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Grassroots Groups Launch Campaign to Support Question A for the Baltimore County Citizens’ Election Fund

Charter Amendment would lay the groundwork for small donor public financing of County elections
for Immediate Release

Baltimore County  -  On Wednesday night a crowd of supporters and community leaders came together on Zoom to launch the campaign to support Question A, a Baltimore County Charter Amendment to establish the Citizens’ Election Fund and Commission. 

With costs to run for office in Baltimore County rapidly increasing and growing public concern over big money in politics, Question A will amend the Baltimore County Charter and enable the County Council to establish the Baltimore Citizens’ Election Fund, a small donor campaign finance system for County Executive and Council races.

“This program will enable community leaders, especially those that are young and from under-represented groups, the ability to run true grassroots campaigns,” explained Samay Kindra,the Ballot Committee Chair. “The Citizens’ Election Fund will give communities a greater voice in elections, which is something we need now more than ever.” 

With a Citizens’ Election Fund program, candidates who abide by stricter ethics and transparency rules, like not taking giant checks from lobbyists, corporations, or PACs can qualify to receive limited matching funds for small donations they receive from Baltimore County residents. 

Supporters of Question A came together to celebrate the Charter Amendment and launch a voter education and mobilization campaign for the election.

“When campaigns are dominated by large and corporate donors, we all lose. Question A is about ensuring Baltimore County voters have a voice in local government regardless of how much money they have, and that’s a good thing” said Maryland PIRG director Emily Scarr.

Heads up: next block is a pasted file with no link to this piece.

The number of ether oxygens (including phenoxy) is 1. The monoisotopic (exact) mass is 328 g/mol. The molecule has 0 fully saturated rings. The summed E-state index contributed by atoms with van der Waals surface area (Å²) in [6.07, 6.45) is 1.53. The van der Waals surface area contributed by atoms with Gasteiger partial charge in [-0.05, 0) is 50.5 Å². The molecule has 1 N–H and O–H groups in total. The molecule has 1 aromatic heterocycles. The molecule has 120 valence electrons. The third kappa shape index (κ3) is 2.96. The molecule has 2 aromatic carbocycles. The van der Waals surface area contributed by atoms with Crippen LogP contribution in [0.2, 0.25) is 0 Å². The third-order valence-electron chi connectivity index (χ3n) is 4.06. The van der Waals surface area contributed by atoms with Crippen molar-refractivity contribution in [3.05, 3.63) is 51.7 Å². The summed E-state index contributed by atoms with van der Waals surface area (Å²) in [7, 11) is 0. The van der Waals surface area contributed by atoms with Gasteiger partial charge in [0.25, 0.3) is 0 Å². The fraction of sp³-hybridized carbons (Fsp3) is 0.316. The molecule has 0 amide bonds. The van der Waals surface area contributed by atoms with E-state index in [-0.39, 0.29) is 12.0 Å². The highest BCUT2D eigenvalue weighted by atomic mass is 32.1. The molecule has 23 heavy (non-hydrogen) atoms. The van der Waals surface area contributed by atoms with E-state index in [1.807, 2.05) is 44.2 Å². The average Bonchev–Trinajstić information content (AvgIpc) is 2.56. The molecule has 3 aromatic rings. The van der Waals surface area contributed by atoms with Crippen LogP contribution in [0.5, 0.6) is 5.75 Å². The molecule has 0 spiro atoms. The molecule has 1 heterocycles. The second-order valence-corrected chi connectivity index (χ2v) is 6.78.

In recent years the cost to run for Baltimore County Council has dramatically increased, and candidates for County Executive have consistently raised or spent in the muli-millions. According to a forthcoming report from Common Cause Maryland Center, in 2018, four candidates for County Executive raised over $1 million dollars for their campaign. The winning candidate for County Executive raised $2,216,067.29.

“The Citizens’ Election Fund can expand opportunities to run for office, so more women and people of color can compete for County Council and County Executive races,” explained Common Cause Maryland executive director Joanne Antoine. “If we want a more representative government, Question A is something you should get behind.”

The Charter Amendment for the Fair Election Fund was spearheaded by County Executive Johnny Olszewski, Jr. With less than a month before Election Day, the coalition, which is supported by local, state, and national organizations and volunteers, says they are working to reach voters wherever they can, safely: talking to community groups online, hosting Zoom happy hours and house parties, and pounding the pavement with educational information via social media, texts, phones, and letter writing.

“As a grassroots group, we know that local issues matter, and we know that local voices matter. In Baltimore County, Question A will allow for more participation in our elections,” said Rianna Lloyd, the Baltimore Community Organizer with Jews United for Justice. “That’s why Jews United for Justice is encouraging voters to vote their whole ballot, from the bottom to the top, and vote yes for Question A.”

"To solve big problems, we need leadership that's reflective of our communities,” explained Jennifer Mendes Dwyer, Progressive Maryland deputy executive director. “Question A will enable more everyday county residents with good ideas and a call to public service to run for office without connections to big-dollar contributors." 

For more information about Question A  and the campaign, visit the campaign website

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The grassroots campaign in support of Question A for the Baltimore County Citizen Election Fund has been endorsed by local, state and national organizations Including Clean Water Action, Common Cause Maryland,  Democracy Initiative, Food and Water Action Fund, Get Money Out Maryland, Greater Baltimore Sierra Club, Jews United for Justice, League of Women Voters of Baltimore County, Maryland PIRG Progressive Maryland, Represent Maryland.

Authorized and paid for by MaryPIRG Citizen Lobby, Inc., Treasurer Emily Scarr. Not authorized or approved by any candidate.

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